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Legislative Assembly for the ACT: 2018 Week 06 Hansard (Wednesday, 6 June 2018) . . Page.. 2122 ..

money does not automatically deliver better outcomes. I am not convinced that this government knows the difference.

MRS KIKKERT (Ginninderra) (4.47): I thank Mr Steel for bringing this motion before the Assembly today. I am confident that each of us this in this chamber understands the importance of access to a quality education and the role that such access plays in ensuring the growth and development of our children and young people. Mr Steel’s motion calls upon the ACT government to continue to invest in our education system. In the spirit of hopefulness, I suggest some areas where we could see future improvements.

As I have done on many previous occasions, I remind this Assembly of the cultural and linguistic diversity that characterises the ACT’s residents. According to the latest census figures, 32 per cent of the ACT’s residents were born overseas, with another 15 per cent having at least one parent who was born overseas. A non-English language is spoken in nearly 24 per cent of Canberra’s households. These figures are naturally reflected in the diversity that we find in our schools and highlight the great need we have to instil cultural sensitivity in our young people and increase the cultural competence of our educators. Without this sensitivity and competence the best schools still throw up barriers that limit the educational access available to students from culturally and linguistically diverse households.

To illustrate, I wish to relate to one example recently shared with me by a Canberra parent. This mother explained to me that in her family’s culture children are taught to respect anyone who is older than they are. This includes parents, principal, teachers and so forth. One of the ways that this respect for elders is shown is to never speak whilst standing up, as doing so is considered to be rude. Such children, upon entering the principal’s office, will immediately sit down so that they are prepared to speak. Imagine the confusion when they are told by a principal that sitting down before being invited to do so is rude. As this mother explained to me, kids from culturally diverse backgrounds often find themselves struggling to live in two worlds—speaking two different languages and having to learn to navigate two different sets of expectations so often resulting in misunderstandings.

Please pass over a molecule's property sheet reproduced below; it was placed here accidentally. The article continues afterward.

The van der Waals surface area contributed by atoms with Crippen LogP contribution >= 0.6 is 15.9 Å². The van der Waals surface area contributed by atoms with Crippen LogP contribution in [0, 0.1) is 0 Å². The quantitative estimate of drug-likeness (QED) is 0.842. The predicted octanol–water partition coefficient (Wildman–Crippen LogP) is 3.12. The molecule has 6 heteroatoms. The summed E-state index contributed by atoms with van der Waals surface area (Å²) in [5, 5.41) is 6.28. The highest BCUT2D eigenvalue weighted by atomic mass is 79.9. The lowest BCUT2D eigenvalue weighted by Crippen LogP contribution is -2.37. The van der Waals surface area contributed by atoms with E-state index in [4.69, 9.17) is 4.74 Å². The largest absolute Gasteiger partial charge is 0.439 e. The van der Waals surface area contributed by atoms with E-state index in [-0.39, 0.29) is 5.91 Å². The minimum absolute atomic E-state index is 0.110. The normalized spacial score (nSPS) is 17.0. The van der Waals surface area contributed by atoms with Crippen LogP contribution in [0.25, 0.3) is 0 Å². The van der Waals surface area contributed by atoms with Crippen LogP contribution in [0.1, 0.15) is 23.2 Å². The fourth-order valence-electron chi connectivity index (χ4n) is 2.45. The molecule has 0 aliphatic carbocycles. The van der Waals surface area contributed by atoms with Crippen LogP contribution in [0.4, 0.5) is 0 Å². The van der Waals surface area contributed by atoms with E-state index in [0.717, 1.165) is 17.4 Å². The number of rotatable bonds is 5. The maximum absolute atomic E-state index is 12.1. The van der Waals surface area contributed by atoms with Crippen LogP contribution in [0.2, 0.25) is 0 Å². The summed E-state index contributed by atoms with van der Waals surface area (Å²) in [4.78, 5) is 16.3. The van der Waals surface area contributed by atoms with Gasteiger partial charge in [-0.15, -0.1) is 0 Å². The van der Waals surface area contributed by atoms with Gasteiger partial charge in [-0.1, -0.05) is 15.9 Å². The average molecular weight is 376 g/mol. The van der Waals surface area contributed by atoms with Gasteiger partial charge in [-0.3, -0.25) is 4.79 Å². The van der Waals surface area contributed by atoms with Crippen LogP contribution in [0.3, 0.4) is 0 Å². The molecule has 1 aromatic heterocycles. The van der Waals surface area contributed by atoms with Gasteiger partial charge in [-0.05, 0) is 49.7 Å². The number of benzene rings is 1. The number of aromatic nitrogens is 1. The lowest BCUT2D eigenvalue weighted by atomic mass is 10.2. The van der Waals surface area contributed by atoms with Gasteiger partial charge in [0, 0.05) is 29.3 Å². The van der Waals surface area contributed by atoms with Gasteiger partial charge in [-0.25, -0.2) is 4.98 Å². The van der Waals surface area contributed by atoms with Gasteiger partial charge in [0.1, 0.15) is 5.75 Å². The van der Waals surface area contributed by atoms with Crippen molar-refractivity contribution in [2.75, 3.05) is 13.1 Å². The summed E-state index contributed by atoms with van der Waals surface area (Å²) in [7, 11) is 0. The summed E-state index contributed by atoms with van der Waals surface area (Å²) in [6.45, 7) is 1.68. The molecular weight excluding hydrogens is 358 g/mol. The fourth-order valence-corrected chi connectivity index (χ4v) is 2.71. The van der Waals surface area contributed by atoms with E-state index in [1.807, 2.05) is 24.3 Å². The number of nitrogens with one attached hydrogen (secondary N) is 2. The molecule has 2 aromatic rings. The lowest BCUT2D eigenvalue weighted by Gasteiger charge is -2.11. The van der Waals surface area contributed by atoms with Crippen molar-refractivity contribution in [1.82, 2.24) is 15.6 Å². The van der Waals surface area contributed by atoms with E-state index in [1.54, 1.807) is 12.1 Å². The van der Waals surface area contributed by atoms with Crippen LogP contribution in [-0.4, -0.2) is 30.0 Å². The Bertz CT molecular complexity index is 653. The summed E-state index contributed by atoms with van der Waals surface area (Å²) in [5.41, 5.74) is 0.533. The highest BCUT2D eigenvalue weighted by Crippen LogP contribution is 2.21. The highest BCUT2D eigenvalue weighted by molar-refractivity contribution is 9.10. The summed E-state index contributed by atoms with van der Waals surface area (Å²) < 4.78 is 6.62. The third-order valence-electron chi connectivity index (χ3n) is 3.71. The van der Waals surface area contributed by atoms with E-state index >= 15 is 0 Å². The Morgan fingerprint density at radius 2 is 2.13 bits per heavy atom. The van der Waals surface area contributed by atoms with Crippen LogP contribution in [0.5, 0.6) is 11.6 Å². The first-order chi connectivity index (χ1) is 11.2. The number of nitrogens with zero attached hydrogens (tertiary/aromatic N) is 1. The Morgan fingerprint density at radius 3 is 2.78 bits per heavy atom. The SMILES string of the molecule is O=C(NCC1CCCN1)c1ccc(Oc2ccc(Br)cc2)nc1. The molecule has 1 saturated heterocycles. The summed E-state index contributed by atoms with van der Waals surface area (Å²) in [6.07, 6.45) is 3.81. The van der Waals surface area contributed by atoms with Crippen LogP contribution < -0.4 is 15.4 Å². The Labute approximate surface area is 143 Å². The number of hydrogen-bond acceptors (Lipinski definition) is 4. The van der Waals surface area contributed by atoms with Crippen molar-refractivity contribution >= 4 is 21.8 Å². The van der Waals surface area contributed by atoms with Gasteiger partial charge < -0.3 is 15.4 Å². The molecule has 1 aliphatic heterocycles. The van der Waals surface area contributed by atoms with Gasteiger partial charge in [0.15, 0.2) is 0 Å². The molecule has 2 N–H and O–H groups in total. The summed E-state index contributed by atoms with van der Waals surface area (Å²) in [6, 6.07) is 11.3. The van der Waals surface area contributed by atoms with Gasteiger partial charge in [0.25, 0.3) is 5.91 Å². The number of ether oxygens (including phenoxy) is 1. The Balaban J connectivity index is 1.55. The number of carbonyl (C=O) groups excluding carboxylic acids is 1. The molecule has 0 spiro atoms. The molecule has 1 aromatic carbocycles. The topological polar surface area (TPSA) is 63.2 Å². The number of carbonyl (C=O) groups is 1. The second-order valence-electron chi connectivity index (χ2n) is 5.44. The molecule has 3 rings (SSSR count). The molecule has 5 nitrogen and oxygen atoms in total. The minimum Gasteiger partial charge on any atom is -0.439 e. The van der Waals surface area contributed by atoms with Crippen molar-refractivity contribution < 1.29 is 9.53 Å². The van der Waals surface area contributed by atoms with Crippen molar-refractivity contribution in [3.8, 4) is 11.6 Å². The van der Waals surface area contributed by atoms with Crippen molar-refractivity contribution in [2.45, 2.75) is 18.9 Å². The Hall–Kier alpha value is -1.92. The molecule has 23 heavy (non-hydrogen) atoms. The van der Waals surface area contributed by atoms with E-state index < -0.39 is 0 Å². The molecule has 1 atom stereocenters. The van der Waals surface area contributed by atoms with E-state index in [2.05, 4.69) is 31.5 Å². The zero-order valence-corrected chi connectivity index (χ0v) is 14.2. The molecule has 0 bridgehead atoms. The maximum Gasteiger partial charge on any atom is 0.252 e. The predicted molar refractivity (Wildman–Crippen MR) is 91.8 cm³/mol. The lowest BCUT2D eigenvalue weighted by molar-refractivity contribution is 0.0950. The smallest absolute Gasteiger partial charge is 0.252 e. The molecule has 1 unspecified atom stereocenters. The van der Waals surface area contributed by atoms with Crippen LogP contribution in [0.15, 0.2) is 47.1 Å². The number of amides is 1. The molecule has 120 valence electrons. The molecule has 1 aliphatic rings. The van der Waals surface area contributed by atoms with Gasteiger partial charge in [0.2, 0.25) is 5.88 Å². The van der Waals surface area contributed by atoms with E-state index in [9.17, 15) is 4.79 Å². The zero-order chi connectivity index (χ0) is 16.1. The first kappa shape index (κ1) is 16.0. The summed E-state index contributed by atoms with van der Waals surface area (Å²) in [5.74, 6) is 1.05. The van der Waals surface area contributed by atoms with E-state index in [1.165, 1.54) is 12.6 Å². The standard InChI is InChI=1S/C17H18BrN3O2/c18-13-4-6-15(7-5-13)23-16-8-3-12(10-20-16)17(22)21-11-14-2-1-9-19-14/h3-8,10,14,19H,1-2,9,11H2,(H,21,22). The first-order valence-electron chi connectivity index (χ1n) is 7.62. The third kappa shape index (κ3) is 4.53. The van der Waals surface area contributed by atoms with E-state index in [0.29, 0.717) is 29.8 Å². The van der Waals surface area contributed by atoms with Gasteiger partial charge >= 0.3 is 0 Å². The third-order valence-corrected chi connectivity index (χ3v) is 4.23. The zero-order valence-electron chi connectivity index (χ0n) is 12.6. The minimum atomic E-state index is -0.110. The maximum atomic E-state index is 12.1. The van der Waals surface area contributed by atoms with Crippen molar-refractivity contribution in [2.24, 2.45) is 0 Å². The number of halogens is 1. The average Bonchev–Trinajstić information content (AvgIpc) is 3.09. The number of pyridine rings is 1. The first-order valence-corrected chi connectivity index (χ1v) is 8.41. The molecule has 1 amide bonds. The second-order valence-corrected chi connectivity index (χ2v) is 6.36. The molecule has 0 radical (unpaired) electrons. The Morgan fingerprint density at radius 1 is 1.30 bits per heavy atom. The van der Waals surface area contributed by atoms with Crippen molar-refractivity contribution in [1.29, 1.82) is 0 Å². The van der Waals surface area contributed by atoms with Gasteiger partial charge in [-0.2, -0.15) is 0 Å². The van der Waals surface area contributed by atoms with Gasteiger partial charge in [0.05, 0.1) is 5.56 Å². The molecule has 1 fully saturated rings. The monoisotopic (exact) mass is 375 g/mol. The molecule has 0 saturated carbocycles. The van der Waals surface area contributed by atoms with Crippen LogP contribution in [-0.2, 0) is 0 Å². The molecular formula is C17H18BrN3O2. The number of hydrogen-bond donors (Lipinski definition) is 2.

Genuine cultural competence in our schools could alleviate much of the anxiety and tension experienced by these you people. Educators who truly understand the reality of cultural differences are better prepared to expect behaviours and the motivations behind those behaviours to vary from student to student. It seems like a simple thing, but assuming a student is acting in a way that makes sense to her or him is a good place to start. There are, for example, many different ways for a student to show respect to a teacher, and a trained teacher will recognise and respect those differences.

But cultural sensitivity in our schools goes far beyond avoiding such misunderstandings. In fact, research clearly shows that having a strong cultural identity is a necessary prerequisite to making social connections with others and developing a sense of belonging. In turn, belonging builds children’s self-esteem and resilience and reduces the likelihood that they will experience depression and anxiety. In other words, our kids need to feel secure in their cultural identities before they feel safe enough to fully engage in the learning process.

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